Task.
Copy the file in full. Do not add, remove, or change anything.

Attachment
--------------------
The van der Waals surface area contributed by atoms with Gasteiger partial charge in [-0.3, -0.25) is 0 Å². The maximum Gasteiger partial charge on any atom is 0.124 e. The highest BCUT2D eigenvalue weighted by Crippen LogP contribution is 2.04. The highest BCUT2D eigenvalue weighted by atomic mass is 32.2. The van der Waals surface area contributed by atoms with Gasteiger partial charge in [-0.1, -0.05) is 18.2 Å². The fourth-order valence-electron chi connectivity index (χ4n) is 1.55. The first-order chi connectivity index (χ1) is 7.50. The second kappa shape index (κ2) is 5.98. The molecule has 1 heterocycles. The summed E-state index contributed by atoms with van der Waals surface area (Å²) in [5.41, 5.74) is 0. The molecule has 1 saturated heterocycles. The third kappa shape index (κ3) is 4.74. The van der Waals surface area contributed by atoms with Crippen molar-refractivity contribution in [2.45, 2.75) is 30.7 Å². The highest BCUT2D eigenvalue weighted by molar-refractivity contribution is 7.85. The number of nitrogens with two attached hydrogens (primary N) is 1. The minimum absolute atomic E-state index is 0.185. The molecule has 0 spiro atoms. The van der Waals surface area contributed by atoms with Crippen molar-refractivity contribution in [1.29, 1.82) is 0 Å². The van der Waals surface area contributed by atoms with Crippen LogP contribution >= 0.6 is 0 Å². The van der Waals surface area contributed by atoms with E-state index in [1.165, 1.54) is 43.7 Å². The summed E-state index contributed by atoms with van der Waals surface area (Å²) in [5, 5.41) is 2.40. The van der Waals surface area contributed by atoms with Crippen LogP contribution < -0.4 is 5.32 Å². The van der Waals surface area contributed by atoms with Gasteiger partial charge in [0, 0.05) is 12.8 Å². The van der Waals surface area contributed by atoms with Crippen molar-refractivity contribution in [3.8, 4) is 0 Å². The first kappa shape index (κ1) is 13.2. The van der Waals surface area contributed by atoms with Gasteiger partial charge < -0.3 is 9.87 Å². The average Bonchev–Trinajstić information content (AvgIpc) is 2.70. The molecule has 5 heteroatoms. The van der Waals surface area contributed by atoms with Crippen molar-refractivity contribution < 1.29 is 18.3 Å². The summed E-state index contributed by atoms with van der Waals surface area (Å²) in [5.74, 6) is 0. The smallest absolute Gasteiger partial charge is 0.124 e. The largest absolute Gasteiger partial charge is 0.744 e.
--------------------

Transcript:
The van der Waals surface area contributed by atoms with Gasteiger partial charge in [-0.3, -0.25) is 0 Å². The maximum Gasteiger partial charge on any atom is 0.124 e. The highest BCUT2D eigenvalue weighted by Crippen LogP contribution is 2.04. The highest BCUT2D eigenvalue weighted by atomic mass is 32.2. The van der Waals surface area contributed by atoms with Gasteiger partial charge in [-0.1, -0.05) is 18.2 Å². The fourth-order valence-electron chi connectivity index (χ4n) is 1.55. The first-order chi connectivity index (χ1) is 7.50. The second kappa shape index (κ2) is 5.98. The molecule has 1 heterocycles. The summed E-state index contributed by atoms with van der Waals surface area (Å²) in [5.41, 5.74) is 0. The molecule has 1 saturated heterocycles. The third kappa shape index (κ3) is 4.74. The van der Waals surface area contributed by atoms with Crippen molar-refractivity contribution in [2.45, 2.75) is 30.7 Å². The highest BCUT2D eigenvalue weighted by molar-refractivity contribution is 7.85. The number of nitrogens with two attached hydrogens (primary N) is 1. The minimum absolute atomic E-state index is 0.185. The molecule has 0 spiro atoms. The van der Waals surface area contributed by atoms with Crippen molar-refractivity contribution in [1.29, 1.82) is 0 Å². The van der Waals surface area contributed by atoms with Crippen LogP contribution >= 0.6 is 0 Å². The van der Waals surface area contributed by atoms with E-state index in [1.165, 1.54) is 43.7 Å². The summed E-state index contributed by atoms with van der Waals surface area (Å²) in [5, 5.41) is 2.40. The van der Waals surface area contributed by atoms with Crippen LogP contribution < -0.4 is 5.32 Å². The van der Waals surface area contributed by atoms with Gasteiger partial charge in [0, 0.05) is 12.8 Å². The van der Waals surface area contributed by atoms with Crippen molar-refractivity contribution in [3.8, 4) is 0 Å². The first kappa shape index (κ1) is 13.2. The van der Waals surface area contributed by atoms with Gasteiger partial charge < -0.3 is 9.87 Å². The average Bonchev–Trinajstić information content (AvgIpc) is 2.70. The molecule has 5 heteroatoms. The van der Waals surface area contributed by atoms with Crippen molar-refractivity contribution < 1.29 is 18.3 Å². The summed E-state index contributed by atoms with van der Waals surface area (Å²) in [5.74, 6) is 0. The smallest absolute Gasteiger partial charge is 0.124 e. The largest absolute Gasteiger partial charge is 0.744 e.